Why Belgian Authorities Destroyed Over 2,300 Cans Of Miller High Life

Belgian authorities called foul this week when a Customs agent processing imported goods noticed a shipment labeled "The Champagne of Beers." If the slogan sounds familiar, it's probably because Miller High Life has been using the nickname since 1906. Originally "The Champagne of Bottle Beers" — the company dropped "bottle" from the slogan in 1969 — the cheeky tagline references the beer's crisp, clear flavor. For more than a century, the bottled beer has been shipped all over the world without incident, but recently, eagle-eyed Customs agents manning an entry port in Antwerp, Belgium took issue with the word Champagne, initial capital letter and all, on a shipment of beer headed for Germany.

The problem? According to French law, the word Champagne can only apply to sparkling wine made under exacting standards in the Champagne region of France. The law, part of France's protected designation of origin legislation, forbids the use of the word Champagne on any product that does not meet strict guidelines (and let's face it, even the best beer in the world will never be Champagne). So the Customs agents did what any self-respecting inspectors would do: they destroyed the entire shipment — more than 2,300 cans — but not before reaching out to French authorities for direction.

An interestng twist

Citing the protected designation of origin status of Champagne, Le Comité Interprofessionnel du vin de Champagne and the General Administration of Belgian Customs issued a joint statement explaining the decision to destroy 2,352 cans of Miller High Life. According to the statement, the agencies first contacted the buyer who agreed to go along with the ruling. Officials then contracted a Belgian company to destroy the shipment in a manner consistent with environmental and recycling policies.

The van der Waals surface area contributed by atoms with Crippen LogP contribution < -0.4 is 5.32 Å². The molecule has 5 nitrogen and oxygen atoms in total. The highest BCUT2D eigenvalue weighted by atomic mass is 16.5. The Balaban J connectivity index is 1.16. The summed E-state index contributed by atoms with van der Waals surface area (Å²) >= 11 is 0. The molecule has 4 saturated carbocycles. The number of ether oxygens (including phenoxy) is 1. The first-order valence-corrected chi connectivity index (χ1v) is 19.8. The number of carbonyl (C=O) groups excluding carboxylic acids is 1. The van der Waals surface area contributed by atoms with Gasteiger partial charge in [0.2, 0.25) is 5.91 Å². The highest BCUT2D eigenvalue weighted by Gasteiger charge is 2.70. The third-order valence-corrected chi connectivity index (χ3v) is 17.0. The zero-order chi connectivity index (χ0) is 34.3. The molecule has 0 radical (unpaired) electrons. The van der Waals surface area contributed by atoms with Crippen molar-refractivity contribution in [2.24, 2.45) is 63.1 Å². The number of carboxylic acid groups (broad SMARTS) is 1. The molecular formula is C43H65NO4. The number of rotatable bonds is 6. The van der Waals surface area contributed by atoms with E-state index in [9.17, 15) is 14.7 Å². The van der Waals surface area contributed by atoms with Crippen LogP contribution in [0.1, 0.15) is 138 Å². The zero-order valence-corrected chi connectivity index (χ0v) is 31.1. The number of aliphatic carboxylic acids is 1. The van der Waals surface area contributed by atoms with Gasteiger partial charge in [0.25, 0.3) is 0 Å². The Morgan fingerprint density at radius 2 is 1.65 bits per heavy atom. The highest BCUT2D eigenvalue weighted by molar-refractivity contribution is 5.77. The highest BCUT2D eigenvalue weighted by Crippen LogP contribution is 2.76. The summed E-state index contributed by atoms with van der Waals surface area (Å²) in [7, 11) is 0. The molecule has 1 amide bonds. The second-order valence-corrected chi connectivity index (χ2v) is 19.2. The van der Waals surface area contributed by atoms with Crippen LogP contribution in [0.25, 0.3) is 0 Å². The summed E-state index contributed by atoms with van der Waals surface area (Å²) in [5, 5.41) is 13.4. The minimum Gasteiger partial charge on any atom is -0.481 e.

"This destruction ... confirms the importance that the European Union attaches to designations of origin and rewards the determination of the Champagne producers to protect their designation," said Charles Goemaere, managing director of Comité Champagne.

Following the action, Miller High Life owner Molson Coors Beverage Co. told The Associated Press it "respects local restrictions" regarding the use of the word Champagne, adding "But we remain proud of Miller High Life, its nickname and its Milwaukee, Wisconsin provenance. We invite our friends in Europe to the U.S. any time to toast the High Life together." 

So why this ruling, after the slogan's been used for over a century? Molson Coors doesn't currently distribute Miller High Life in the EU, telling The Associated Press, "We frankly don't quite know how or why it got there, or why it was headed for Germany." As of writing, the German buyer who ordered the 2,352 cans of Miller High Life has not been disclosed.